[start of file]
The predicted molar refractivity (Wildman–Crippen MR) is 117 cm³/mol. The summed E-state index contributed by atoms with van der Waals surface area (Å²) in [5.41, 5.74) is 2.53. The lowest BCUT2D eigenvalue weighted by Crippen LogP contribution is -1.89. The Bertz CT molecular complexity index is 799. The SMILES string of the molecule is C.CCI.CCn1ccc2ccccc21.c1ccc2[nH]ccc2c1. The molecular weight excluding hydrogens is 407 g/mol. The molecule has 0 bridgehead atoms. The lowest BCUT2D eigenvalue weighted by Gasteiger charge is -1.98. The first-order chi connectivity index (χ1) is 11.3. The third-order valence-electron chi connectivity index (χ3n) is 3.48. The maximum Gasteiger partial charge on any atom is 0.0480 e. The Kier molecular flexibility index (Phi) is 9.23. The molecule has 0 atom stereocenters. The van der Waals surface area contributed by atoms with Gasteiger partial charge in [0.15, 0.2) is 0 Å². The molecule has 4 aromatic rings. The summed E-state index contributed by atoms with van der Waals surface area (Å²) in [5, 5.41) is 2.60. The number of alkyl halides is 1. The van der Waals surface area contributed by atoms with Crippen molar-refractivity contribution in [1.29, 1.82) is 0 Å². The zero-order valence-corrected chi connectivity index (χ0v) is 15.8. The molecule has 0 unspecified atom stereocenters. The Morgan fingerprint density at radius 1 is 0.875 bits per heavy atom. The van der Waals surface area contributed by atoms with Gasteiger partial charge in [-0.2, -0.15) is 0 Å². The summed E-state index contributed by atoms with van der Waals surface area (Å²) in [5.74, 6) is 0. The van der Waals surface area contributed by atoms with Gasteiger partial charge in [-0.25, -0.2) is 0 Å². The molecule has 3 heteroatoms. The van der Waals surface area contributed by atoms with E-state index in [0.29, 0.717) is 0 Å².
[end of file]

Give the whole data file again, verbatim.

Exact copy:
The predicted molar refractivity (Wildman–Crippen MR) is 117 cm³/mol. The summed E-state index contributed by atoms with van der Waals surface area (Å²) in [5.41, 5.74) is 2.53. The lowest BCUT2D eigenvalue weighted by Crippen LogP contribution is -1.89. The Bertz CT molecular complexity index is 799. The SMILES string of the molecule is C.CCI.CCn1ccc2ccccc21.c1ccc2[nH]ccc2c1. The molecular weight excluding hydrogens is 407 g/mol. The molecule has 0 bridgehead atoms. The lowest BCUT2D eigenvalue weighted by Gasteiger charge is -1.98. The first-order chi connectivity index (χ1) is 11.3. The third-order valence-electron chi connectivity index (χ3n) is 3.48. The maximum Gasteiger partial charge on any atom is 0.0480 e. The Kier molecular flexibility index (Phi) is 9.23. The molecule has 0 atom stereocenters. The van der Waals surface area contributed by atoms with Gasteiger partial charge in [0.15, 0.2) is 0 Å². The molecule has 4 aromatic rings. The summed E-state index contributed by atoms with van der Waals surface area (Å²) in [5, 5.41) is 2.60. The number of alkyl halides is 1. The van der Waals surface area contributed by atoms with Crippen molar-refractivity contribution in [1.29, 1.82) is 0 Å². The zero-order valence-corrected chi connectivity index (χ0v) is 15.8. The molecule has 0 unspecified atom stereocenters. The Morgan fingerprint density at radius 1 is 0.875 bits per heavy atom. The van der Waals surface area contributed by atoms with Gasteiger partial charge in [-0.2, -0.15) is 0 Å². The summed E-state index contributed by atoms with van der Waals surface area (Å²) in [5.74, 6) is 0. The van der Waals surface area contributed by atoms with Gasteiger partial charge in [-0.25, -0.2) is 0 Å². The molecule has 3 heteroatoms. The van der Waals surface area contributed by atoms with E-state index in [0.29, 0.717) is 0 Å².